Almost a week after she was shot in the knee during the Aurora, Colo., “Batman” movie massacre, 18-year-old Bonnie Kate Pourciau arrived by private plane Thursday afternoon in Baton Rouge.
“It feels good,” she said. “I can’t wait to see my brothers and sisters.”
Pourciau’s six younger siblings were ecstatic to have her home safe, said her sister Madeline Pourciau, 17.
“On our way to the hospital, my brother was saying, ‘You know, this day could be totally different. We could be going to her funeral right now,’ ” Madeline Pourciau said. “It’s an amazing blessing she’s OK.”
Accompanied by two nurses, Pourciau and her parents flew on an air ambulance from a Denver hospital to Baton Rouge.
Pourciau was hooked up to intravenous tubes and was receiving care the entire trip, said pilot Jim Johnson, of Areocare, a Chicago-based air ambulance company.
Pourciau’s father is a district sales manager for Medtronic, which paid for the private plane.
“It’s a flying ICU,” Johnson said.
Emergency medical technicians greeted Pourciau on the Baton Rouge Metro Airport tarmac shortly after 2:30 p.m. and lifted her into a stretcher, then loaded her into an ambulance to bring her to the hospital.
As she was wheeled across the tarmac, Pourciau said she was thankful for the care she has experienced.
“I’m doing great, they took such good care of me,” she said. “I’m just so overwhelmed with gratitude.”
Pourciau was one of 70 people shot early Friday during what turned out to be one of the deadliest mass shootings in American history. Twelve people died in the rampage.
While on a cross-country road trip, Pourciau and her friend, Elizabeth Sumrall, 23, also of Baton Rouge, stopped by chance in Aurora to catch the midnight premiere of the “The Dark Knight Rises.” It is latest installment in a series of “Batman” movies starring actor Christian Bale, who like President Barack Obama, visited the survivors of the shootings.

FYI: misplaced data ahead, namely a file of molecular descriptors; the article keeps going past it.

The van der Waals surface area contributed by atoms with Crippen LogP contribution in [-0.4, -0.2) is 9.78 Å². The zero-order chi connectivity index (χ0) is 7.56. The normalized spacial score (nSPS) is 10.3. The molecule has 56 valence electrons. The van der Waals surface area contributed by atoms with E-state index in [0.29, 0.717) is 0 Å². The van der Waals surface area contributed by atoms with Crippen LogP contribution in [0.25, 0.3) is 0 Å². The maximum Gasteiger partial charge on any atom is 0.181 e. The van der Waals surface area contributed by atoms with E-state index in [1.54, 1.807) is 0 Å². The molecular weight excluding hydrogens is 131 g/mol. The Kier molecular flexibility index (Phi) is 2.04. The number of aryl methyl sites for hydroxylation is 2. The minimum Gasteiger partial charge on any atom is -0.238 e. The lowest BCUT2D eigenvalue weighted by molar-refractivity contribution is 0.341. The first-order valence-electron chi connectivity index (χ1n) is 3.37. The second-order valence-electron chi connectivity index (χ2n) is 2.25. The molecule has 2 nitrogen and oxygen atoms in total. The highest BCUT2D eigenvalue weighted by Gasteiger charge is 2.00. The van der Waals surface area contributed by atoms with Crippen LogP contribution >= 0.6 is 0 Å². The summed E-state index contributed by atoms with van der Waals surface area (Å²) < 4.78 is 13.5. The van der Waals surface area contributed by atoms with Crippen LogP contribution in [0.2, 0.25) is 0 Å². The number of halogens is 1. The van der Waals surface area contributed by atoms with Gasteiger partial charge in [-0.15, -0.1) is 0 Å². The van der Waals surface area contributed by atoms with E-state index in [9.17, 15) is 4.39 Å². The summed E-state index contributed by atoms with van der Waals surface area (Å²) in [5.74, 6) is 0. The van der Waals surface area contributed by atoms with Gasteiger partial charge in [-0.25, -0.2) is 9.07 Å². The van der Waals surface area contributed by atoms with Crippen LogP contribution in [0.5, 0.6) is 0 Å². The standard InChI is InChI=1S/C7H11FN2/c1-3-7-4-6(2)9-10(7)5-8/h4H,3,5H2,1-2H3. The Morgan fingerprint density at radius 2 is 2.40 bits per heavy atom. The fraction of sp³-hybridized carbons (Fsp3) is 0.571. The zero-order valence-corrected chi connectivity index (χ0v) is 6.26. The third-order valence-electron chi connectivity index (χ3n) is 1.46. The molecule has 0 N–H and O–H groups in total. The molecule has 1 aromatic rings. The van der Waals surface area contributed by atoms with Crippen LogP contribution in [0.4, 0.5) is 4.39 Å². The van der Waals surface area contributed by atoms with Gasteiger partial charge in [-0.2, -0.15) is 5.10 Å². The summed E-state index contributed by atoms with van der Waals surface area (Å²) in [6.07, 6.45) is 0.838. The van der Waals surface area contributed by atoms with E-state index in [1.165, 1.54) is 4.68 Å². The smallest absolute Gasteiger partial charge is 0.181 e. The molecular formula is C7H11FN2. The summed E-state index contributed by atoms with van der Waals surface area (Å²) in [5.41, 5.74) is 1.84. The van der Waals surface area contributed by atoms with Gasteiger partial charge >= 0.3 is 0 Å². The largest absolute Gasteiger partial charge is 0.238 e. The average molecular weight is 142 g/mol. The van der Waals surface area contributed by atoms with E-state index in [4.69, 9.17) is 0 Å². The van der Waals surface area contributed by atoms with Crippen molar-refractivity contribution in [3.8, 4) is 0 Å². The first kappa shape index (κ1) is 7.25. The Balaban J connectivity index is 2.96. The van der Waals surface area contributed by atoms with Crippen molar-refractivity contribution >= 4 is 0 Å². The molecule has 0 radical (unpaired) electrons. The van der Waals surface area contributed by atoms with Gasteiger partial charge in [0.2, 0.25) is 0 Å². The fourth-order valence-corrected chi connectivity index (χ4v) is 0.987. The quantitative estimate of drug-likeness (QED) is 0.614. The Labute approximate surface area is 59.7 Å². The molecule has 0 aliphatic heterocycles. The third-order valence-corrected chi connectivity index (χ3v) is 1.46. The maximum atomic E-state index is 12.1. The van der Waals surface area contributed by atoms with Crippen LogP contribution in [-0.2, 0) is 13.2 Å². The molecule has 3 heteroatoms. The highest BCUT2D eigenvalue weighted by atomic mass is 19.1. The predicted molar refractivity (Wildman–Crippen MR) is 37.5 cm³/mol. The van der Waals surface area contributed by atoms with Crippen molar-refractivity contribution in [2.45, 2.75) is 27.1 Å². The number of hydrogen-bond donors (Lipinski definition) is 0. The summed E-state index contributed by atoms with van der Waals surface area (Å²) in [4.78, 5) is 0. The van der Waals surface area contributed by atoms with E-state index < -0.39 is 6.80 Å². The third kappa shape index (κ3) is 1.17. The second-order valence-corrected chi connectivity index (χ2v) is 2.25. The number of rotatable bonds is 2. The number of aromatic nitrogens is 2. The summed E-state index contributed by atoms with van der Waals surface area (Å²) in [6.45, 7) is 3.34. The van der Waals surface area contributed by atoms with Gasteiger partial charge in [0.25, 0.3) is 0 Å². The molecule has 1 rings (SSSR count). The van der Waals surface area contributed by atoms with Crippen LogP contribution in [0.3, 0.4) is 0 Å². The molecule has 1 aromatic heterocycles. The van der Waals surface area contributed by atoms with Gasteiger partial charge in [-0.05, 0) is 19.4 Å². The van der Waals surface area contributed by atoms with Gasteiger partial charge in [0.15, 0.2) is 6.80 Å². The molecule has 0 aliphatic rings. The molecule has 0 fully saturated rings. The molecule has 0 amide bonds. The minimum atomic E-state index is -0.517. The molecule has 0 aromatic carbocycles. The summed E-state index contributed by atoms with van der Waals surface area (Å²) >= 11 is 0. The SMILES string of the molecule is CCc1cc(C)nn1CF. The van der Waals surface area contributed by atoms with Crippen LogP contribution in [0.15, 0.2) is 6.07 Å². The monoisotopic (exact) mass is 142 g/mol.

A few minutes into the movie, a gunman whom police identified as James Holmes, 24, threw tear-gas canisters in the front row of the theater before unloading his assault rifle into the audience, killing at least 12 people and injuring 58 others.
Pourciau and Sumrall were going to sit in the seats right where the tear-gas canisters exploded, but had decided to watch the movie from the back of the theater instead.
When the shooting started, both girls crouched under their seats and prayed, “Lord please help us, please keep us safe,” Sumrall said.
A bullet lodged in Pourciau’s knee. Sumrall was not injured in the shooting.
A man in an adjoining theater helped Pourciau escape the building since she could not walk. Pourciau then used the man’s cellphone to call her mother.
Right away, Pourciau’s father, Trace Pourciau, rushed into his second-eldest daughter’s room to tell her.
“He was like, ‘Bonnie Kate was in an accident. There was a guy with some grenades and guns and she was shot in the knee,’” said Madeline Pourciau, 17. “I was just in a daze; my mind was just like, ‘What is going on?’ It was a weird, weird feeling. It’s still surreal.”
While her parents were in Denver, Madeline Pourciau watched over her five younger siblings. She said family friends brought them food for every meal.
“We have food coming out of our ears, but it is really a blessing,” said Madeline Pourciau.
Pourciau’s mother, Kathleen Pourciau, said it felt good to be home.
“We are completely delighted to be back in town and just thrilled to be around the rest of our family and our church and our friends,” she said. “We’re so thankful.”
Pourciau is expected to undergo more surgeries on her knee in the upcoming weeks. Doctors expect her to eventually recover enough to be able to walk, but it will likely be many months, said Madeline Pourciau.